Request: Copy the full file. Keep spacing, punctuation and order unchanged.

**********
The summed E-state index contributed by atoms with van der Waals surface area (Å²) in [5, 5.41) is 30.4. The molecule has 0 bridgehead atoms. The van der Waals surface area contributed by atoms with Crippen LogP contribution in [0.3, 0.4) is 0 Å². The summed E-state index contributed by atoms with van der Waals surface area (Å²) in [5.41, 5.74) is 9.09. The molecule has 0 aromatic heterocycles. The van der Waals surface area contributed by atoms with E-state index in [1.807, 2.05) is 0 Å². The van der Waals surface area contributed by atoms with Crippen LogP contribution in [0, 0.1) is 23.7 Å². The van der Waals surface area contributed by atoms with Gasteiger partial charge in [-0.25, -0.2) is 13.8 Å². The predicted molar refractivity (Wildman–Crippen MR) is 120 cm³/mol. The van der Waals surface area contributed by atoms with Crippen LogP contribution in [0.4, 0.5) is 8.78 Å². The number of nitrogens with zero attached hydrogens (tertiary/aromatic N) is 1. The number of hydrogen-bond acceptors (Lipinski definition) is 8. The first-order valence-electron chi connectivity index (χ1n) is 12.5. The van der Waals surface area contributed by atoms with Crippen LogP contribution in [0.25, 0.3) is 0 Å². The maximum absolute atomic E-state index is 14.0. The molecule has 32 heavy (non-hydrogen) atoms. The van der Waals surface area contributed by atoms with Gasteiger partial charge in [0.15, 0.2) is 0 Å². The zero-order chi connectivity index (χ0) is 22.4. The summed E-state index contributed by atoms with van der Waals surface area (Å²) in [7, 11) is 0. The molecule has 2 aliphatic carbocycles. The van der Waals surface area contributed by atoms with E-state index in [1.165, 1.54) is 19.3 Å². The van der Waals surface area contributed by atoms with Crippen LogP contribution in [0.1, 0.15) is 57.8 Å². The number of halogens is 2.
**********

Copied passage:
The summed E-state index contributed by atoms with van der Waals surface area (Å²) in [5, 5.41) is 30.4. The molecule has 0 bridgehead atoms. The van der Waals surface area contributed by atoms with Crippen LogP contribution in [0.3, 0.4) is 0 Å². The summed E-state index contributed by atoms with van der Waals surface area (Å²) in [5.41, 5.74) is 9.09. The molecule has 0 aromatic heterocycles. The van der Waals surface area contributed by atoms with E-state index in [1.807, 2.05) is 0 Å². The van der Waals surface area contributed by atoms with Crippen LogP contribution in [0, 0.1) is 23.7 Å². The van der Waals surface area contributed by atoms with Gasteiger partial charge in [-0.25, -0.2) is 13.8 Å². The predicted molar refractivity (Wildman–Crippen MR) is 120 cm³/mol. The van der Waals surface area contributed by atoms with Crippen LogP contribution in [0.4, 0.5) is 8.78 Å². The number of nitrogens with zero attached hydrogens (tertiary/aromatic N) is 1. The number of hydrogen-bond acceptors (Lipinski definition) is 8. The first-order valence-electron chi connectivity index (χ1n) is 12.5. The van der Waals surface area contributed by atoms with Crippen LogP contribution in [0.25, 0.3) is 0 Å². The maximum absolute atomic E-state index is 14.0. The molecule has 32 heavy (non-hydrogen) atoms. The van der Waals surface area contributed by atoms with Gasteiger partial charge in [0.15, 0.2) is 0 Å². The zero-order chi connectivity index (χ0) is 22.4. The summed E-state index contributed by atoms with van der Waals surface area (Å²) in [7, 11) is 0. The molecule has 2 aliphatic carbocycles. The van der Waals surface area contributed by atoms with E-state index in [1.165, 1.54) is 19.3 Å². The van der Waals surface area contributed by atoms with Crippen LogP contribution in [0.1, 0.15) is 57.8 Å². The number of halogens is 2.